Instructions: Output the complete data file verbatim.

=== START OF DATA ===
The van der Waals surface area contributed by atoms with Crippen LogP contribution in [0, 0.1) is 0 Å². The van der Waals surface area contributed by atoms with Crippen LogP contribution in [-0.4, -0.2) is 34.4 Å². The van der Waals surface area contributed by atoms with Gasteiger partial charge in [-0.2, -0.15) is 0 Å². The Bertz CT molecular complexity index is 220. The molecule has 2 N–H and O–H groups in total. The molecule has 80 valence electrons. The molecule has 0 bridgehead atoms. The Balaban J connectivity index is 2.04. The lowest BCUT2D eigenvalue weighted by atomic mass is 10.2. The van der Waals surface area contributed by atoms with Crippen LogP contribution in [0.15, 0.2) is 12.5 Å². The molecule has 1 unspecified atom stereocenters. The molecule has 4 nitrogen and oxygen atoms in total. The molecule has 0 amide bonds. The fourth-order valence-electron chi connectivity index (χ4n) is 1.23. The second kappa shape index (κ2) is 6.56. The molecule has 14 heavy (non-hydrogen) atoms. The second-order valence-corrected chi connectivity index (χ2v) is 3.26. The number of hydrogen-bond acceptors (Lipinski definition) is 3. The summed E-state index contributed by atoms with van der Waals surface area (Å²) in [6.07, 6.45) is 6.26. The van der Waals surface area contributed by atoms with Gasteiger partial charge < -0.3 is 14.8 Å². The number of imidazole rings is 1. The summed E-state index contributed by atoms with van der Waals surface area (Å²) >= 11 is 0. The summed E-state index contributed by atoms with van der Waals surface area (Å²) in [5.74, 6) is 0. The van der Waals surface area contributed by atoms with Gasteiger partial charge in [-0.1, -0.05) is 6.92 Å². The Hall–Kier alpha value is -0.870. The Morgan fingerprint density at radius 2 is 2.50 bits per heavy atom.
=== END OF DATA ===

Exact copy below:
The van der Waals surface area contributed by atoms with Crippen LogP contribution in [0, 0.1) is 0 Å². The van der Waals surface area contributed by atoms with Crippen LogP contribution in [-0.4, -0.2) is 34.4 Å². The van der Waals surface area contributed by atoms with Gasteiger partial charge in [-0.2, -0.15) is 0 Å². The Bertz CT molecular complexity index is 220. The molecule has 2 N–H and O–H groups in total. The molecule has 80 valence electrons. The molecule has 0 bridgehead atoms. The Balaban J connectivity index is 2.04. The lowest BCUT2D eigenvalue weighted by atomic mass is 10.2. The van der Waals surface area contributed by atoms with Crippen LogP contribution in [0.15, 0.2) is 12.5 Å². The molecule has 1 unspecified atom stereocenters. The molecule has 4 nitrogen and oxygen atoms in total. The molecule has 0 amide bonds. The fourth-order valence-electron chi connectivity index (χ4n) is 1.23. The second kappa shape index (κ2) is 6.56. The molecule has 14 heavy (non-hydrogen) atoms. The second-order valence-corrected chi connectivity index (χ2v) is 3.26. The number of hydrogen-bond acceptors (Lipinski definition) is 3. The summed E-state index contributed by atoms with van der Waals surface area (Å²) in [6.07, 6.45) is 6.26. The van der Waals surface area contributed by atoms with Gasteiger partial charge < -0.3 is 14.8 Å². The number of imidazole rings is 1. The summed E-state index contributed by atoms with van der Waals surface area (Å²) >= 11 is 0. The summed E-state index contributed by atoms with van der Waals surface area (Å²) in [5.74, 6) is 0. The van der Waals surface area contributed by atoms with Gasteiger partial charge in [-0.1, -0.05) is 6.92 Å². The Hall–Kier alpha value is -0.870. The Morgan fingerprint density at radius 2 is 2.50 bits per heavy atom.